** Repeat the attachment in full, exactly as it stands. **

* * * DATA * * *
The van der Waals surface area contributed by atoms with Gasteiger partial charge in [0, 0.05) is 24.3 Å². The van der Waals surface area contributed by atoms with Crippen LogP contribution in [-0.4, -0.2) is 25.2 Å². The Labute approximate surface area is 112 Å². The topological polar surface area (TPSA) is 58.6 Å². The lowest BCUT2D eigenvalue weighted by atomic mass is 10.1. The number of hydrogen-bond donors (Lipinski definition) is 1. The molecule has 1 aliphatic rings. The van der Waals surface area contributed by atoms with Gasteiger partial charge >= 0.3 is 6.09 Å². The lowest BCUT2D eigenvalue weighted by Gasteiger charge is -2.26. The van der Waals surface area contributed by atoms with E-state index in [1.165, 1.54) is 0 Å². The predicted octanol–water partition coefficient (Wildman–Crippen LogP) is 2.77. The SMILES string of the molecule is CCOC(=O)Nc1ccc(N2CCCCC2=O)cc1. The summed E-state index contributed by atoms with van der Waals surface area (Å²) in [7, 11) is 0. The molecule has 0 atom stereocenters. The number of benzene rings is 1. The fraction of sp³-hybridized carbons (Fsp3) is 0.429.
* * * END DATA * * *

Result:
The van der Waals surface area contributed by atoms with Gasteiger partial charge in [0, 0.05) is 24.3 Å². The van der Waals surface area contributed by atoms with Crippen LogP contribution in [-0.4, -0.2) is 25.2 Å². The Labute approximate surface area is 112 Å². The topological polar surface area (TPSA) is 58.6 Å². The lowest BCUT2D eigenvalue weighted by atomic mass is 10.1. The number of hydrogen-bond donors (Lipinski definition) is 1. The molecule has 1 aliphatic rings. The van der Waals surface area contributed by atoms with Gasteiger partial charge >= 0.3 is 6.09 Å². The lowest BCUT2D eigenvalue weighted by Gasteiger charge is -2.26. The van der Waals surface area contributed by atoms with E-state index in [1.165, 1.54) is 0 Å². The predicted octanol–water partition coefficient (Wildman–Crippen LogP) is 2.77. The SMILES string of the molecule is CCOC(=O)Nc1ccc(N2CCCCC2=O)cc1. The summed E-state index contributed by atoms with van der Waals surface area (Å²) in [7, 11) is 0. The molecule has 0 atom stereocenters. The number of benzene rings is 1. The fraction of sp³-hybridized carbons (Fsp3) is 0.429.